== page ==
Greetings, Agents of Impact!
Featured: ImpactAlpha Original
On guns, faith-based investors provide an object lesson in shareholder engagement. In the debate over shareholder “engagement” vs. “divestment,” members of the Interfaith Center on Corporate Responsibility make a virtue of necessity. Faith-based organizations with pensions to pay and charity programs to fund often make the pragmatic choice to invest in the public markets. So they make it their business to watchdog the human rights records and social impact of the companies they own. Take guns. The coalition of more than 350 faith-based organizations managing more than $500 billion in assets proposed its first gun-related resolution to Walmart shareholders a quarter-century ago. After last month’s mass shooting at an El Paso in Walmart that killed 22 people, the ICCR’s David Schilling sent condolences to Walmart CEO Doug McMillon. “We knew the company was needing to go through a discernment process and make changes,” he told ImpactAlpha.
Walmart this month announced that it would stop selling ammunition for assault rifles and handguns in its stores, and would discourage open-carry in its stores. The company is pushing Congress to strengthen background checks and to at least debate an assault rifle ban. “It’s clear to us that the status quo is unacceptable,” McMillon wrote in a public memo. Of course, shareholder engagement means faith-based organizations have to maintain equity positions in companies with practices they oppose, and resist calls from other activists to, say, divest from fossil fuel-based companies. “If you want to change the market, you have to own them to talk to them,” says Schilling’s colleague, Christina Herman. “Our members believe deeply in the markets and in the importance of companies acting in a way that will benefit society and the economy.”
Keep reading, “On guns, faith-based investors provide an object lesson in shareholder engagement,” by Jessica Pothering on ImpactAlpha.
DealFlow: Follow the Money
Goldman Sachs raises nearly $2 billion for solar yieldco. Goldman Sachs’s asset management arm closed on $1.9 billion in equity commitments for Goldman Sachs Renewable Power LLC. The private renewable energy investment company buys or leases power and sells it under longterm contracts, a structure once known as a “yieldco” for its lucrative recurring dividends. Additional debt funding will bring the company’s total capital to $4 billion. Since 2016, the unit has invested over $1.4 billion to assemble 1 gigawatt of distributed solar assets, making it one of the largest owners of distributed generation solar assets in the U.S. and a stable revenue stream for Goldman. In March, Renewable Power leased $87 million in commercial solar project leases from SunPower. Last year, it acquired SunTap, with nearly 200 megawatts of capacity in California and Arizona, from KKR & Co. Get illuminated.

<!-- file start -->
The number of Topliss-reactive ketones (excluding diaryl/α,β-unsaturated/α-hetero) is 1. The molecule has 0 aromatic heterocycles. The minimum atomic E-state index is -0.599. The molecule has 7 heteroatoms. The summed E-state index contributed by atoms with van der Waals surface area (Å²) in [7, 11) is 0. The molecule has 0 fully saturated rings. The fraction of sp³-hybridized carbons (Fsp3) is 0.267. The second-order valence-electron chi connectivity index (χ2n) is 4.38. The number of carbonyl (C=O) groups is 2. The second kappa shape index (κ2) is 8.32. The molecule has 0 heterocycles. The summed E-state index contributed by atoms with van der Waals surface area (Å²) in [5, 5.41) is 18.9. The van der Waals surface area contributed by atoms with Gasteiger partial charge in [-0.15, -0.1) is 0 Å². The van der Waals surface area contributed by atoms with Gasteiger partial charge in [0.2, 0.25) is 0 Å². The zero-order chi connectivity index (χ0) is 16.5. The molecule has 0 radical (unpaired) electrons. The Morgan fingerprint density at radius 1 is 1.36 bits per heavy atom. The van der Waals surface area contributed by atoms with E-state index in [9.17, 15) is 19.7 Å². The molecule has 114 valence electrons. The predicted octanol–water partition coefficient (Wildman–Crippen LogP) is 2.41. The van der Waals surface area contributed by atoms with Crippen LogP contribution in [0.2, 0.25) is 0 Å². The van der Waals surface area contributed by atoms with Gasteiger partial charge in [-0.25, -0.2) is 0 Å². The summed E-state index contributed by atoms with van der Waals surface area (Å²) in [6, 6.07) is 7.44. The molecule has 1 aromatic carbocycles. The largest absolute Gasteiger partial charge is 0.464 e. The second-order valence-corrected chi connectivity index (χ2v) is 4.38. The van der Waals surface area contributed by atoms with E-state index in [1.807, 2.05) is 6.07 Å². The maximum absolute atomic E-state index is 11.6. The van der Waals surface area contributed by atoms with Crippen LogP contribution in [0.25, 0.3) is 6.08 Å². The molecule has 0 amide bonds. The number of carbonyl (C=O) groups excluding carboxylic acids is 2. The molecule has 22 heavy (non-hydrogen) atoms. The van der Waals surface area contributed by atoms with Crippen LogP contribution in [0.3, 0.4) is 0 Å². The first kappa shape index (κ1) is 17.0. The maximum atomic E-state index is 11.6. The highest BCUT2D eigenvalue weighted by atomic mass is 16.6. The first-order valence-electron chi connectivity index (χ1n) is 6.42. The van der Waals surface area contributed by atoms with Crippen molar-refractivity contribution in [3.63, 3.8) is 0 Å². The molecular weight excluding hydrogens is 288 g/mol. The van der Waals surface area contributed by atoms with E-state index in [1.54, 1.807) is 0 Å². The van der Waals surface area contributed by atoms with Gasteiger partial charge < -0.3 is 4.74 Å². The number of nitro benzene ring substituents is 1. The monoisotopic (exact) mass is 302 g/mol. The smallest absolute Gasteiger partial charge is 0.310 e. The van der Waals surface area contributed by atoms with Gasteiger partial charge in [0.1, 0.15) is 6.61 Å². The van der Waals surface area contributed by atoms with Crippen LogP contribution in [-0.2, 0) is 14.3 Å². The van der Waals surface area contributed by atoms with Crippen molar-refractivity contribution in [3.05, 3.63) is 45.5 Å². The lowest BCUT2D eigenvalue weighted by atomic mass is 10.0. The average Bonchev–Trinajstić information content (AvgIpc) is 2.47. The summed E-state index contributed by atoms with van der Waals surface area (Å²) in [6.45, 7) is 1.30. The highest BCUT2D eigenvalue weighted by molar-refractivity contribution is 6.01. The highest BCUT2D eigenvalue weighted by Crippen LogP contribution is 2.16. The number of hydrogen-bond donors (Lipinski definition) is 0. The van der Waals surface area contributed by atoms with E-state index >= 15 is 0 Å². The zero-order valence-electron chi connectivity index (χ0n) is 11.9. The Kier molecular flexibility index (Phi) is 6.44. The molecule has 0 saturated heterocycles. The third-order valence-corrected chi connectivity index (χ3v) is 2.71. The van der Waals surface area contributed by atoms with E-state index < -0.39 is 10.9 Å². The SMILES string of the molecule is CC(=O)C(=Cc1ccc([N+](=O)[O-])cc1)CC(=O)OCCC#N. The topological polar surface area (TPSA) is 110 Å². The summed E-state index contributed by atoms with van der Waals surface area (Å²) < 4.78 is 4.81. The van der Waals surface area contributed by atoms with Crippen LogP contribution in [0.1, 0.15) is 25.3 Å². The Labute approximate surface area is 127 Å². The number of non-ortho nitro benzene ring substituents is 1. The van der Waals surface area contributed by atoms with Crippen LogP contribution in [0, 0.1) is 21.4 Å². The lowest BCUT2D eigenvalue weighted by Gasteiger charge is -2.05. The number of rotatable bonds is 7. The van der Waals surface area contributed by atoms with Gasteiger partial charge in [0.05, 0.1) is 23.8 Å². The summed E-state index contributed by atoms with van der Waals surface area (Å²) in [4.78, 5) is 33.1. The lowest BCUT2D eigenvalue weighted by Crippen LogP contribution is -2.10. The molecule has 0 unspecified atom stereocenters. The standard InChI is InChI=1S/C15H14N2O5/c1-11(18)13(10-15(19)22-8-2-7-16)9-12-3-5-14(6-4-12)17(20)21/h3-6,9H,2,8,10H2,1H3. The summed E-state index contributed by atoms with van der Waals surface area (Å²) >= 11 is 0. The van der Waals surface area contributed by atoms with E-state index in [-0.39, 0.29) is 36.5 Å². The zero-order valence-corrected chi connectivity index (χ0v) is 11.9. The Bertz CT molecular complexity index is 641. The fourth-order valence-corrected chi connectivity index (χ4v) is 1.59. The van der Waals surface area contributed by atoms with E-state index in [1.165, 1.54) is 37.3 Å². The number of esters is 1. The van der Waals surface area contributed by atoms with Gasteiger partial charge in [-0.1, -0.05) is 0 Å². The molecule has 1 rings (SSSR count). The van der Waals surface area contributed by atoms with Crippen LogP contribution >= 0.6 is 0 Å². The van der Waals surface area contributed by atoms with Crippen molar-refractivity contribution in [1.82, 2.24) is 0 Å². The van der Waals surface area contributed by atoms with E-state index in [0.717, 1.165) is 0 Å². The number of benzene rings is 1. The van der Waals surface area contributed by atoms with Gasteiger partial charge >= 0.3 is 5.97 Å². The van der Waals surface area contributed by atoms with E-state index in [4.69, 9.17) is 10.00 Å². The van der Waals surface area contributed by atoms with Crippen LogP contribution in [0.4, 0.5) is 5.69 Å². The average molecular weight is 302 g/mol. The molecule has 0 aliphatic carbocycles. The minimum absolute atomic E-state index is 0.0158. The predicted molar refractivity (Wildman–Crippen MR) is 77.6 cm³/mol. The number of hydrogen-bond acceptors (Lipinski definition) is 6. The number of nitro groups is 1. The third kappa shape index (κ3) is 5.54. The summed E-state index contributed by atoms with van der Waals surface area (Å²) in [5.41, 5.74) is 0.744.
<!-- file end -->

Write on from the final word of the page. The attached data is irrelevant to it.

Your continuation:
Terramera aims to reduce chemical use in agriculture. The Vancouver-based company raised $45 million in a Series B financing led by new investor Ospraie Ag Science and returning investor Seed2Growth (“S2G”) Ventures. Terramera says its technology increases the performance of natural and synthetic ingredients by delivering them directly into target cells, reducing the chemicals needed and boosting natural agents. The funding will help the nine-year old firm deliver on its goal of cutting global synthetic chemical loads by 80% while increasing global farm productivity and yields by 20%, according to Jeff Booth, who chairs Terramera’s board. Check it out.